Crisis struck two weeks later with a team that looked to be one of the best. It was not for lack of talent—in fact it may be due to it. Strong talents and stronger personalities compose this team. In this case the gregarious and well-liked producer was unable to give hard, meaningful criticism. The strong individual preferences and prejudices could not be balanced towards the goal. When offered the choice to bring in new members to get them to goal, this team elected not to. This became the downfall. The good news is that after two weeks of struggle, this team has managed to pull themselves together. They were given an ultimatum and encouragement. Roles have been reassigned. They are committed. It looks promising.
You may wonder about the two successful teams. In both cases, I tip my hat to the producers. Both were also relatively new to the game. What they possess is the ability to listen, understand and evaluate their team's personalities, motivations and skills. They balance and moderate the teams. They are strong at organizing, setting goals, giving feedback, being transparent and accountable. Each is surprisingly soft spoken, yet determined to succeed with a resilient belief in each member of their teams. The respect is returned.
During the course of this class I discovered a book through the Center's project manager, Ray McCarthy-Bergeron. He pointed me to "The Five Dysfunctions of a Team" by Patrick Lencioni. The students read it three weeks ago, within the chaos, and recommend that it be included early in my next course, but not so early that it has no relevance yet. This I will do and we will require it of the Center's project teams. It gives a basic conceptual framework to understand team dynamics.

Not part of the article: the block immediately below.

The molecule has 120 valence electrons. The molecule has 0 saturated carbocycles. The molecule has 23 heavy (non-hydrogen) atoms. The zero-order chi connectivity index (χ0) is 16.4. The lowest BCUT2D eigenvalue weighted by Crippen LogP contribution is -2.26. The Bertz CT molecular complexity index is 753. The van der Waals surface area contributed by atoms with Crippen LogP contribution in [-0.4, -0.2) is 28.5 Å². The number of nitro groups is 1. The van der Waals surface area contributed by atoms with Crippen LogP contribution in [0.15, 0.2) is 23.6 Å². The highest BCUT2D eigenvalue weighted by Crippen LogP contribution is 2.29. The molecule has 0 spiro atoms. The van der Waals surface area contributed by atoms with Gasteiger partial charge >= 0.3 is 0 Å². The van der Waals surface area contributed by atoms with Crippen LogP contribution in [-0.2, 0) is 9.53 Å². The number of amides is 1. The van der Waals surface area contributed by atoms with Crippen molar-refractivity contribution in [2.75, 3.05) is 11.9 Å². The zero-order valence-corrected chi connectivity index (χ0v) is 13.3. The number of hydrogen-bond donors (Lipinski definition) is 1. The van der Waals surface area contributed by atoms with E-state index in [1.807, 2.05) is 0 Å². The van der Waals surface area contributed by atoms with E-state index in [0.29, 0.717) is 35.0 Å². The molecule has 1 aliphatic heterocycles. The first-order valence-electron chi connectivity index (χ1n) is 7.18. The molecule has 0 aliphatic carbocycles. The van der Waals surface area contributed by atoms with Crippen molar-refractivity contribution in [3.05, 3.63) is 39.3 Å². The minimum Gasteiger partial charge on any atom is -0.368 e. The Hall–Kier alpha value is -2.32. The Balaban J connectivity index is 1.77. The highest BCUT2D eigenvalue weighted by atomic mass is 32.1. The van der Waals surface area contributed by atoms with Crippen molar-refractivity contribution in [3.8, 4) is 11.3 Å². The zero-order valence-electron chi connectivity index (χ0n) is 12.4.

The class delivered their "Alpha" or near-to-final game tonight. In two weeks final projects are due, pizza is promised. The games are looking strong. Though there is a lot of work to be done, I believe they will all make it. They've learned the lessons necessary to succeed. You can be sure when they do I will post links.
Two other quick notes on learning and technology, check out the recent SITE blog by Bonnie Bracey Sutton entitled "Toward Digital Inclusion of All Students in a Flat World". She ponders deep questions and suggest sources for answers. In it she refers to a new web site developed for Scholastic and the National Governor's Association on Innovation America www.youinnovate21.net (image above) . I got hooked on the game section.
Also check out Clint Hocking's blog from February26, 2008 on GDC. He responds to a question I posted on the meaning of the potential power of games to influence by responding:
"What does it mean that they do have that power? Well - I suppose that today it means that we have a responsibility to ensure we develop an industry that wields that power responsibly."
All interesting stuff when we are talking about learning and media. I know I'm learning a lot—much from this generation and the media they consume and create.